AUSTIN, Texas (CN) — An activist who was arrested for trying to record a Texas House committee hearing in March claims in court that state law allows her to film such meetings without media credentials.
Amy Hedtke sued Rep. Byron C. Cook, R-Corsicana, in Travis County District Court on Wednesday. Cook is chairman of the Texas House of Representatives State Affairs Committee.
Also named as defendants are David Sauceda, the sergeant-at-arms for the Texas House of Representatives, and Steve McCraw, director of the Texas Department of Public Safety, or DPS.
Hedtke is a well-known Texas grassroots political activist, according to her legal defense fund web page. She seeks transparency in the political process and does so by recording and live-streaming government proceedings.
The crux of her lawsuit is the interpretation of Texas Government Code Sec. 551.023 of the Open Meetings Act, which states: “A person in attendance may record all or any part of an open meeting of a governmental body by means of a recorder, video camera, or other means of aural or visual reproduction.”
Hedtke says she went to a public hearing of the Texas House State Affairs Committee on March 21 on the grounds of the Texas State Capitol. She planned to testify and live stream the proceedings with her cellphone, according to her lawsuit.
Both outside and inside the hearing room were signs saying that only people with Capitol media credentials were allowed to film or record the meeting. The signs also reportedly said the proceedings would be viewable on the internet in real time and later archived.
To obtain media credentials, a person must certify he or she works for a print, broadcast or internet news organization, or a wire service that serves such news organizations.
But Hedtke argues this certification process “prevents citizens from exercising their right to film a public meeting as guaranteed by the Open Meetings Act, Texas Govt. Code 551.023.”
Her complaint claims that, despite what the signs say, hearings are not always streamed in real time due to alleged technical issues, and archived versions are not always made available for the public.
Also, the archived videos “provide a very limited perspective to constituents who may be interested in other aspects of the meeting or viewing angles,” according to the lawsuit.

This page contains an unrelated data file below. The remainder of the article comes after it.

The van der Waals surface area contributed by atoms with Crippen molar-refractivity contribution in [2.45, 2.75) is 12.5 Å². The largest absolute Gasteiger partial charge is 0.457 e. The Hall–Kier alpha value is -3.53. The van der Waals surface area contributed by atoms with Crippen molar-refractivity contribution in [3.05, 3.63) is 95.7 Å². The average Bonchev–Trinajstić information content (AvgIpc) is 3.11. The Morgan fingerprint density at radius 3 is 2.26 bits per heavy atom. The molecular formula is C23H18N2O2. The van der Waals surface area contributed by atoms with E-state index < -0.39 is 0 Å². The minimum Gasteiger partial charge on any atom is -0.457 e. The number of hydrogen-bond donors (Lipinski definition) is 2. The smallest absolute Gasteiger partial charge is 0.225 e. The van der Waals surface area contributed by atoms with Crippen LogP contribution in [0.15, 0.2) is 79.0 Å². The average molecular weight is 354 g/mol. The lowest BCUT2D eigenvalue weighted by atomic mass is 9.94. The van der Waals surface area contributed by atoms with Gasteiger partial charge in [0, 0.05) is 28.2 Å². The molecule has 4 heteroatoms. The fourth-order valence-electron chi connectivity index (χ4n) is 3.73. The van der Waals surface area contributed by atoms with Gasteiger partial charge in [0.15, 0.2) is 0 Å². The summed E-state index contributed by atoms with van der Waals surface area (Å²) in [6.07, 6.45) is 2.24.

Hedtke says she entered the hearing room, but was told a few minutes into her Facebook live stream that she could not record.
She replied by saying Texas law allows such recording, but the person allegedly told her “the rules of the House have precedent over that and the Constitution as well.”
Undeterred, Hedtke continued to live-stream and answered questions from her viewers before the hearing had started. According to the lawsuit, she was later approached by a DPS corporal who said that Rep. Cook, as committee chairman, had the right to prohibit people from recording committee hearings.
Hedtke told the corporal Sec. 551.023 gave her the right to stay and record and showed her the text of the law on her laptop. Hedtke gave the same argument for her right to record to Sauceda, the sergeant-at-arms, who told her she did not have that right, the lawsuit states.
When Hedtke refused to leave the hearing, two DPS officers allegedly carried her out of the room, handcuffed her and took her out of the building.
She says she was later put in a DPS vehicle, taken to jail and charged with criminal trespass and resisting arrest.
“While in the custody of DPS, she was restrained in a prisoner transport chair for about two hours, had a hood placed on her head several times, was disrobed twice (once in a cell that left her visible to hallway traffic), placed in a padded cell, and left naked for several hours before finally being released. She had to wrap a blanket around her to speak with her attorney,” the lawsuit states. (Parentheses in original.)
Hedtke claims that at no point during these events did she act disrespectful or engage in disorderly conduct. She cites the videos from her live stream and her arrest as evidence.
The resisting-arrest charge against her has since been dismissed, but the trespass charge remains, according to the complaint.
Chairman Cook’s chief of staff allegedly confirmed that it was Cook’s policy to ban recording for people without media credentials and said the Texas Constitution gave him this right.
Hedtke says there is nothing in the state’s founding document to support that claim.
“If that were the case, defendants should be able to reference some House Rule that was passed to support that assertion, but they have not done so, and cannot, because no such rule exists,” the lawsuit states. “Having enacted the Open Meeting Act, and having passed no contrary rule, no committee chairman may simply decide to ignore that law and violate it.”
Rep. Cook’s office did not immediately respond Thursday to an email request for comment.
Hedtke seeks a writ of mandamus and injunctive relief preventing Texas government officials from enforcing the no-recording rule and violating the Open Meetings Act.
She is represented by Warren Norred of Norred Law in Arlington.
The law firm said in a press release, “The Texas House voted for the Open Meetings Act. To our knowledge, they’ve never voted as an organization to allow committee chairman to make whatever rules they want regarding committee meetings and hearings, such as institute a blanket ban to prevent video livestreaming by the unwashed citizen activists who seek to broadcast the behavior of those running the show.”